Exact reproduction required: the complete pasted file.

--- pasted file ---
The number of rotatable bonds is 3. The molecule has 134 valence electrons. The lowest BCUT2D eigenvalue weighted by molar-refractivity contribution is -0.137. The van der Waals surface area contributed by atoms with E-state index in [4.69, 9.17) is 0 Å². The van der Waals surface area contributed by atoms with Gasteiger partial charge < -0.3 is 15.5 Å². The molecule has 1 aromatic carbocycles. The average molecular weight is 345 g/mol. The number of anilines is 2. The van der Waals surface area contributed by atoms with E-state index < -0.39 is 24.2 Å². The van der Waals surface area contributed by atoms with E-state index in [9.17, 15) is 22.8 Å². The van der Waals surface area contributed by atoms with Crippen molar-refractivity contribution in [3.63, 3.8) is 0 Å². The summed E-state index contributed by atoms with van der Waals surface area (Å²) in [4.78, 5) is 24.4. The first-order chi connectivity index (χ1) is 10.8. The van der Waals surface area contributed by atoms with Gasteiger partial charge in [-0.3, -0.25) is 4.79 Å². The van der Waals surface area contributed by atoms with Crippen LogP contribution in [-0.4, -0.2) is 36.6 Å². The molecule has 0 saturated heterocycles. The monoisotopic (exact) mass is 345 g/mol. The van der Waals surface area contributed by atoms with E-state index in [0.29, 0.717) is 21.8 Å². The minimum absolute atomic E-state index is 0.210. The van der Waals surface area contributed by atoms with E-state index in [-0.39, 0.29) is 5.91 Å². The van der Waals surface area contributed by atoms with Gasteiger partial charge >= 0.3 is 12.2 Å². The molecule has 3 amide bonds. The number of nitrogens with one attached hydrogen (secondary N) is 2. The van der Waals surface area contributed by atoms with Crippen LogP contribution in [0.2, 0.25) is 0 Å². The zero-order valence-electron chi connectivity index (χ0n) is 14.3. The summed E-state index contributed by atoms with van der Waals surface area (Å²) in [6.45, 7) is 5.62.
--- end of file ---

The number of rotatable bonds is 3. The molecule has 134 valence electrons. The lowest BCUT2D eigenvalue weighted by molar-refractivity contribution is -0.137. The van der Waals surface area contributed by atoms with E-state index in [4.69, 9.17) is 0 Å². The van der Waals surface area contributed by atoms with Gasteiger partial charge < -0.3 is 15.5 Å². The molecule has 1 aromatic carbocycles. The average molecular weight is 345 g/mol. The number of anilines is 2. The van der Waals surface area contributed by atoms with E-state index < -0.39 is 24.2 Å². The van der Waals surface area contributed by atoms with E-state index in [9.17, 15) is 22.8 Å². The van der Waals surface area contributed by atoms with Crippen molar-refractivity contribution in [3.63, 3.8) is 0 Å². The summed E-state index contributed by atoms with van der Waals surface area (Å²) in [4.78, 5) is 24.4. The first-order chi connectivity index (χ1) is 10.8. The van der Waals surface area contributed by atoms with Gasteiger partial charge in [-0.3, -0.25) is 4.79 Å². The van der Waals surface area contributed by atoms with Crippen LogP contribution in [-0.4, -0.2) is 36.6 Å². The molecule has 0 saturated heterocycles. The monoisotopic (exact) mass is 345 g/mol. The van der Waals surface area contributed by atoms with E-state index in [0.29, 0.717) is 21.8 Å². The minimum absolute atomic E-state index is 0.210. The van der Waals surface area contributed by atoms with E-state index in [-0.39, 0.29) is 5.91 Å². The van der Waals surface area contributed by atoms with Gasteiger partial charge >= 0.3 is 12.2 Å². The molecule has 3 amide bonds. The number of nitrogens with one attached hydrogen (secondary N) is 2. The van der Waals surface area contributed by atoms with Crippen LogP contribution in [0.2, 0.25) is 0 Å². The zero-order valence-electron chi connectivity index (χ0n) is 14.3. The summed E-state index contributed by atoms with van der Waals surface area (Å²) in [6.45, 7) is 5.62.